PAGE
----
Lower ART toxicity improves HIV positive life expectancy rates
A simulation model predicting the rate of new HIV medications suggests newer drugs with lower toxicity levels may increase life expectancy.
Decreasing ART toxicity improves outcomes in HIV+ patients
Lowering the toxicity level of HIV drugs benefits younger patients with HIV, and may yield greater health implications for all HIV-positive patients, according to researchers.
“Many analyses of HIV treatment decisions assume a fixed formulary of HIV drugs,” wrote Mark Roberts, MD, MPP of the University of Pittsburgh and colleagues. “However, new drugs are approved nearly twice a year, and the rate of availability of new drugs may affect treatment decisions, particularly when to initiate antiretroviral therapy (ART).”
To determine the impact of considering the availability of new drugs on the optimal initiation criteria for ART and outcomes in patients with HIV/AIDS, researchers ran a simulation model incorporating the rate of availability of new antiviral drugs. The research findings were published in PLOS One.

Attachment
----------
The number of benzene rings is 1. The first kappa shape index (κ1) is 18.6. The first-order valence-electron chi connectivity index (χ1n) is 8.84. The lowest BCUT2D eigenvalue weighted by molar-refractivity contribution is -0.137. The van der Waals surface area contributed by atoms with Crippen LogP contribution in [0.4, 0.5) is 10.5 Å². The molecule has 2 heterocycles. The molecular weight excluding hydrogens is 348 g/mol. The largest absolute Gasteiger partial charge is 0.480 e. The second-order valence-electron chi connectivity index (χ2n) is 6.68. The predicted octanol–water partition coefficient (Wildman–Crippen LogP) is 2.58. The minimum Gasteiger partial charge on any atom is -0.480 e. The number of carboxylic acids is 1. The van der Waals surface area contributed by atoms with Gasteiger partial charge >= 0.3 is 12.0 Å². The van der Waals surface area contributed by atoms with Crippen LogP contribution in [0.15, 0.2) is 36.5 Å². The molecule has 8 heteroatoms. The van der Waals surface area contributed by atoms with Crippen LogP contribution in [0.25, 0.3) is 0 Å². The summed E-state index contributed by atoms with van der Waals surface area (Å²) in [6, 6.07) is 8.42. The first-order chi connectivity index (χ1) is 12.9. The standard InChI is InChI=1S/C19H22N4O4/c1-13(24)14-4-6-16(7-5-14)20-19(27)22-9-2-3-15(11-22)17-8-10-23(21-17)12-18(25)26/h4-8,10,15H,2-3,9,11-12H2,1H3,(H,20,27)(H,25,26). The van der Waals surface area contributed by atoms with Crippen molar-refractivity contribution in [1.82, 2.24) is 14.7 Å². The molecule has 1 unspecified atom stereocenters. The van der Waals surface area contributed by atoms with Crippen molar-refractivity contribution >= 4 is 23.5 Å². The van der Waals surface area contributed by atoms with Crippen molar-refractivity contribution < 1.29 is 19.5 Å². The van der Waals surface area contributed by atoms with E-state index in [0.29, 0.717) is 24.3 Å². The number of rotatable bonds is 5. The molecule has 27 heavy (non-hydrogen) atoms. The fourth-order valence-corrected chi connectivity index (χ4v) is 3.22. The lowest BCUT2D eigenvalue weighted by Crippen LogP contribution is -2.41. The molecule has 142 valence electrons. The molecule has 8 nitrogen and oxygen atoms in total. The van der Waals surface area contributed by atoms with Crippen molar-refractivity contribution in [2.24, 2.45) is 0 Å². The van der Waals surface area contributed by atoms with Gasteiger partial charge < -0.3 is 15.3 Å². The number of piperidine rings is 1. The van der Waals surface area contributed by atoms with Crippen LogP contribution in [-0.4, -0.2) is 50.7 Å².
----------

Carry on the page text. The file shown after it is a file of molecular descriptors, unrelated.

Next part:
In sensitivity analysis, increasing the rate of availability of new drugs did not substantially alter the results. Lowering the toxicity of future ART drugs had greater potential to increase benefit for many patient groups, increasing QALE by as much as 10%.
If the toxicity of pipeline drugs is reduced compared with existing drugs (the pipeline drugs have a mortality relative risk of 1), the presence of new pipeline drugs can increase the quality-adjusted life expectancy by as much as 11% in young patients with high viral load, according to the investigators.
“The future availability of new ART drugs without lower toxicity raises optimal treatment initiation for most patients, and improves clinical outcomes, especially for younger patients with higher viral loads,” wrote the researchers.
“Reductions in toxicity of future ART drugs could impact optimal treatment initiation and improve clinical outcomes for all HIV patients.”